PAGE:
By the way, it’s not just a few Boy Scouts who treat Gettysburg with disrespect – like a visit to Disneyland. I’d guess that’s true for a good percentage of all the visitors, young and old. At least the young have an excuse; they’re too young to understand the terrible things that happened there. But it’s also true for many of the adults, who mainly just want to be able to say “they visited Gettysburg,” on their way to Florida or wherever. But riding around the park or taking a bus tour and gawking at statues for half a day, before racing off to shop for fake antiques in town, or dine at the Longstreet Cafe, or take a ghost tour, or a horsey ride, by the time they leave they don’t really know any more about what happened at Gettysburg than when they arrived.

    • Kathleen Brenner says:

      Absolutely right Jack!! What was even more disturbing than the Boy Scouts behavior was the lack of correction from the leaders. They were just as clueless. I heard one boy of about 14 say “so is this part of Pearl Harbor?”. And NO adult answered him.

      • Art says:

        Jack, do some research. There are thousands of Southerners who’s bodies are still buried on the battlefield but not in the National Cemetery, in unmarked and unknown graves
        . Lincoln said the nation was INDIVISABLE. Using that premise the Confederate soldiers were still Americans. They fought and died bravely. Their sons and daughters are among the most patriotic Americans today. The South is just as much America as any other part of the country and in many ways, more so. After all these years we should come together as a nation. Maybe a separate but equal Confederate Cemetery would be a good idea at Gettysburg. After all there are monuments marking Confederate leaders and battle places. Why keep the war going?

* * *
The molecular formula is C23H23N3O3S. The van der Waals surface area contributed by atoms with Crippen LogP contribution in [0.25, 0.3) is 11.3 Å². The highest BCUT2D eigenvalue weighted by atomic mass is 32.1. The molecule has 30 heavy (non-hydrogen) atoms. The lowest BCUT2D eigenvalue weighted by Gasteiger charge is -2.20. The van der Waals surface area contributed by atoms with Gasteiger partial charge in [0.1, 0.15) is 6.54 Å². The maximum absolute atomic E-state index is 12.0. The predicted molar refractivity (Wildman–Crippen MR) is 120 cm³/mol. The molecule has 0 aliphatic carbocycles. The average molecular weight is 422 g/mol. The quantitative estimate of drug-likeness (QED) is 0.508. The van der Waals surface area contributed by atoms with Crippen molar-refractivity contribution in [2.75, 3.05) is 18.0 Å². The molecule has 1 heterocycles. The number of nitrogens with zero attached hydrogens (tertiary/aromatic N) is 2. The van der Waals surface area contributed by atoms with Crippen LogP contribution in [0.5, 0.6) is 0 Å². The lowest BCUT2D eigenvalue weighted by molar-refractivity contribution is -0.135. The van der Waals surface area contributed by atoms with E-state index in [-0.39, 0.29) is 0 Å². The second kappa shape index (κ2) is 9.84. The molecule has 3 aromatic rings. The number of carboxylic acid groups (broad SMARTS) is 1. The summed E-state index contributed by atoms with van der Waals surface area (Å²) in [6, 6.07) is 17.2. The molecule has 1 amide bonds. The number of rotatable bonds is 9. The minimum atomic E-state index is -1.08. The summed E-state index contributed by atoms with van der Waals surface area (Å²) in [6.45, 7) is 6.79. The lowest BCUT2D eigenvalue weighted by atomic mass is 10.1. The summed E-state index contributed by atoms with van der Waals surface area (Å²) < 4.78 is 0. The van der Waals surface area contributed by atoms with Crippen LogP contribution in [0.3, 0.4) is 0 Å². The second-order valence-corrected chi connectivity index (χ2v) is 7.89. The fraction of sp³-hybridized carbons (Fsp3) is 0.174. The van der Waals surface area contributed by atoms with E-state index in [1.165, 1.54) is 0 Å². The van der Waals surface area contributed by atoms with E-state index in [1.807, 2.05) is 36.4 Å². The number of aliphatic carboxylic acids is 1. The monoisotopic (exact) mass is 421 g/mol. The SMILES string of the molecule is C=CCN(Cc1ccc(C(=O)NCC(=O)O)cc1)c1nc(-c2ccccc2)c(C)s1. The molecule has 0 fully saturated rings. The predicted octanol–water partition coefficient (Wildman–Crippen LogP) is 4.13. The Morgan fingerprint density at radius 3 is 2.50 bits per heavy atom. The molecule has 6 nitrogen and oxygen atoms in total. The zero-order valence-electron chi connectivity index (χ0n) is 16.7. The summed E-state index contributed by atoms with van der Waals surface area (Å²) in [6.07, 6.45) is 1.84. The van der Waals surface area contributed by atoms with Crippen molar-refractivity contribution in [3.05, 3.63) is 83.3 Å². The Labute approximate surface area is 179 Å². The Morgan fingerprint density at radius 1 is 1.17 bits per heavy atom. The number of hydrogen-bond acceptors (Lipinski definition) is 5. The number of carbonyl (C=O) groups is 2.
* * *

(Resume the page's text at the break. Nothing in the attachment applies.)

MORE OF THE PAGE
16. Jack Kunkel says:

    Art: “Thousands of Southerners buried in unmarked and unknown graves”? If they’re unmarked and unknown, how do you know there’s thousands of them? And how do we find them to rebury therm? Actually, there were only 3,900 Confederates killed outright in the battle, although there were many more who later died of wounds. A large percentage of that 3,900 dead were killed in Pickett’s Charge. The dead there and everywhere else, were generally stacked in rows and then buried one after another. Their burial location was pretty obvious. As far as I know, there were no “mass graves”, meaning that hundreds or thousands of bodies were thrown in a pit somewhere.
    I’m sure there are some unknown Confederate graves scattered around the battlefield, but not “thousands.” All of this leads back to my original premise: The original intent of the National Cemetery was to bury Union dead, not Confederate dead. And it’s great that by now we’ve healed our nation’s wounds and all, but by now there are no known Confederate bodies to bury in the National Cemetery. So what’s the problem?

  17. Art says:

    Jack
    There is only one problem. Some people can’t / won’t read. This is copied and pasted from the above material.